If enough offenders can be kept out of jail without impacting public safety, perhaps building a new county jail can be avoided.
Those are the hopes of county officials faced with soaring inmate numbers and a proposal to spend $40 million on a new prison.
But before making that decision, they are looking to programs that provide alternatives to keeping people in jail.
Lycoming County was an early adopter of diversionary courts, which ask offenders to meet rigorous reporting and counseling requirements in exchange for less jail time.
“Ninety percent of our cases are drug and alcohol or mental-health related,” said county President Judge Nancy Butts. “The worst is when they’re both.”
Drug treatment court began in 1998 and has had 220 graduates out of the 438 who have entered the program. DUI court was established in 2004. The county’s mental health court has averaged about 10 cases per year.
“We’re mandating they address underlying issues that got them in trouble in the first place,” said District Attorney Eric Linhardt of treatment courts.
“We’re saving tons of jail days in DUI court,” said public defender Nicole Spring. “Those in that court get up to six months on electronic monitoring of their mandatory year.”
“People are not just drinking for the taste,” Butts said. “They’re medicating for some pain with treatment we can get to the root of the issue why this person recidivates. Otherwise we’re dealing with symptoms and not the underlying disease.”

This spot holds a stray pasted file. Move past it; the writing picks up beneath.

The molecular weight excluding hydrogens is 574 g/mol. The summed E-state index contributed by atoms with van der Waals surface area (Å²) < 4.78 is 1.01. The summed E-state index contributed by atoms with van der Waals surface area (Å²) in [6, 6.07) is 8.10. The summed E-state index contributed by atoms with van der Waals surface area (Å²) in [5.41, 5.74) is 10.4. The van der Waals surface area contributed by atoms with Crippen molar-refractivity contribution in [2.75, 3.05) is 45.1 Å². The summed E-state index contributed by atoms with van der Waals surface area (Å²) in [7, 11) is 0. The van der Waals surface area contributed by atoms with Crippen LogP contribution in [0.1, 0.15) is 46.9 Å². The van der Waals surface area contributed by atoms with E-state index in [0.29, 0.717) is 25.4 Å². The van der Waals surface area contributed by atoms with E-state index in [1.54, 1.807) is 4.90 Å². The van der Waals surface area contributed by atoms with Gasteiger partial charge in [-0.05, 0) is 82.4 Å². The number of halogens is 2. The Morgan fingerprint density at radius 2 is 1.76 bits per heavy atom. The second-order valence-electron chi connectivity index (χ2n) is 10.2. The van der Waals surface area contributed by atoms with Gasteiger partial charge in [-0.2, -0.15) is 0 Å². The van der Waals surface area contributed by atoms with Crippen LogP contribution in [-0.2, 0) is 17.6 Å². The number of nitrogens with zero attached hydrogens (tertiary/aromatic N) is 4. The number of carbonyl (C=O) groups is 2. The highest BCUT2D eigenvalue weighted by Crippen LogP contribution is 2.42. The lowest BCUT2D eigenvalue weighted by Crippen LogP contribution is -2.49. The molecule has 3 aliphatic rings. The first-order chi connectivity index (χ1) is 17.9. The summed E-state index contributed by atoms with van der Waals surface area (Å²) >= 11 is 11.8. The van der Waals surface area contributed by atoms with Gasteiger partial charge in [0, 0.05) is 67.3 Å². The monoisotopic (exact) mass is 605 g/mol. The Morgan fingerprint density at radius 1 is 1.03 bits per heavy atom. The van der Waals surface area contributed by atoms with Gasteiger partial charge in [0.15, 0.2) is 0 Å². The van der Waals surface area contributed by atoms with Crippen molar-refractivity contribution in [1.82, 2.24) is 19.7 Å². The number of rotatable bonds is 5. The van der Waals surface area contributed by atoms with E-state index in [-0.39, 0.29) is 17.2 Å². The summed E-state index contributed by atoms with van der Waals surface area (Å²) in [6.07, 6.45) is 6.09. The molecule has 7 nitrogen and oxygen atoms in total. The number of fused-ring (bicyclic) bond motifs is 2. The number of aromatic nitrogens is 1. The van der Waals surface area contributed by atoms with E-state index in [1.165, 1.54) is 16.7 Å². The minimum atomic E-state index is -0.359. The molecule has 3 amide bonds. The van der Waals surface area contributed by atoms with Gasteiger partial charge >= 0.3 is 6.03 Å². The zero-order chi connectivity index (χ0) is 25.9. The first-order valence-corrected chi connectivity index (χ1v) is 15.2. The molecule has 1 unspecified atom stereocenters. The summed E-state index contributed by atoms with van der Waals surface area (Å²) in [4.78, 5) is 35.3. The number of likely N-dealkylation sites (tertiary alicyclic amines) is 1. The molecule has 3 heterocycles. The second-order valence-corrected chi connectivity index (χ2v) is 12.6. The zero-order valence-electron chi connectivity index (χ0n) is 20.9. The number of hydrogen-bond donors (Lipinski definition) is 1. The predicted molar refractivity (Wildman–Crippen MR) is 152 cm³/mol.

Butts has mentioned on several occasions that the county jail is sometimes used to “dry out” someone with a substance problem, a practice that should be avoided with so many inmates.
“Absolutely with people who are using controlled substances sometimes 30 days off the streets is good to break the connection,” she said.
Offenders on treatment courts, under county policies, still do some jail time, and they are not for everyone.
Spring recommends DUI court most frequently to third-time convicts, unless those set to serve 30- or 90-day mandatories on first or second offenses “really, really want to get clean and not just avoid jail,” she said.
Electronic monitoring is an alternative to incarceration used for those on treatment court. Finding ways to get more nonviolent offenders on an ankle bracelet or on in-home detention could relieve some of the jail crowding.
“For something like a simple assault, the quality of life kind of crimes disorderly conduct, probation violations – we could roll through (a treatment court) to go through these issues,” Butts said.
A track for veterans within the county’s diversionary courts is under consideration.
“We’re seeing more and more who have served and were either being exposed to IEDs or were involved in some kind of concussive injury which changes their personality,” Butts said. “We owe this population an enormous debt of gratitude. When they come back and need our help, to turn a blind eye is unthinkable.”
Besides making allowances for veterans, the county may expand its use of electronic monitoring, add more probation officers and create a day reporting center to try to stem the tide of inmates, but those are about the only options left, according to Butts.
“When you look around the Commonwealth, there’s not much more that we don’t have,” Butts said.